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When an ICD is Not the Answer… Hypothyroidism-Induced Cardiomyopathy and Torsades de Pointes

Authors


  • Manuscript received 16 November 2007; Revised manuscript received 6 February 2008; Accepted for publication 8 February 2008.

Address for correspondence: Katherine T. Murray, M.D., Division of Clinical Pharmacology, Vanderbilt University School of Medicine, Room 559, Preston Research Building, 2220 Pierce Avenue, Nashville, TN 37232-6602, USA. Fax: 615-936-2746; E-mail: kathy.murray@vanderbilt.edu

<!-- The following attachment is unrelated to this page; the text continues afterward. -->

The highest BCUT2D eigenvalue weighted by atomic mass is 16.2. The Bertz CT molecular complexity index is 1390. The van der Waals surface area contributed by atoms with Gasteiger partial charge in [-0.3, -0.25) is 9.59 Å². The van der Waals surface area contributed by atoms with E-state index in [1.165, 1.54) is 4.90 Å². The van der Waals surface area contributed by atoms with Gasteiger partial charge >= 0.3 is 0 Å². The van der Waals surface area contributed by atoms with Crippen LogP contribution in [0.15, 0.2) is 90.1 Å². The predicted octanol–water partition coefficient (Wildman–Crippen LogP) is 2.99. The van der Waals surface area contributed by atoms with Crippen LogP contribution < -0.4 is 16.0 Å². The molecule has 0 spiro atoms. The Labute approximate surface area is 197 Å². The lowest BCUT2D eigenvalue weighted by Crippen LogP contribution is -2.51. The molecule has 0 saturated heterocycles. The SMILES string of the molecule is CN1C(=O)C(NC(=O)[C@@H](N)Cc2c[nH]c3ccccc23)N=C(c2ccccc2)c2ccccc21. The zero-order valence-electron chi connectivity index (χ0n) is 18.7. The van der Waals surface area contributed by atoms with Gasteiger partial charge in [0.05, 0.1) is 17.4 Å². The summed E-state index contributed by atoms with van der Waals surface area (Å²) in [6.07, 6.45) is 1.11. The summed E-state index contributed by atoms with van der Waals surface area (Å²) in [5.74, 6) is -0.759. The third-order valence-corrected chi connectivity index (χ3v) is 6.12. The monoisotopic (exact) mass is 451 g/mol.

Abstract

Introduction: An increasing number of patients with left ventricular (LV) dysfunction are referred for placement of an implantable cardioverter-defibrillator (ICD).

Case Report: A 78-year-old female with fatigue, palpitations, and presyncope was referred for consideration of an ICD because of a cardiomyopathy and nonsustained ventricular tachycardia (VT). Her evaluation revealed severe hypothyroidism, marked QT prolongation, and episodes of torsades de pointes. With levothyroxine therapy, her ventricular arrhythmias rapidly abated, with subsequent normalization of LV function and the QT interval.

Conclusions: This report highlights the critical importance of detecting hypothyroidism as an unusual cause for reversible cardiomyopathy and ventricular arrhythmias.

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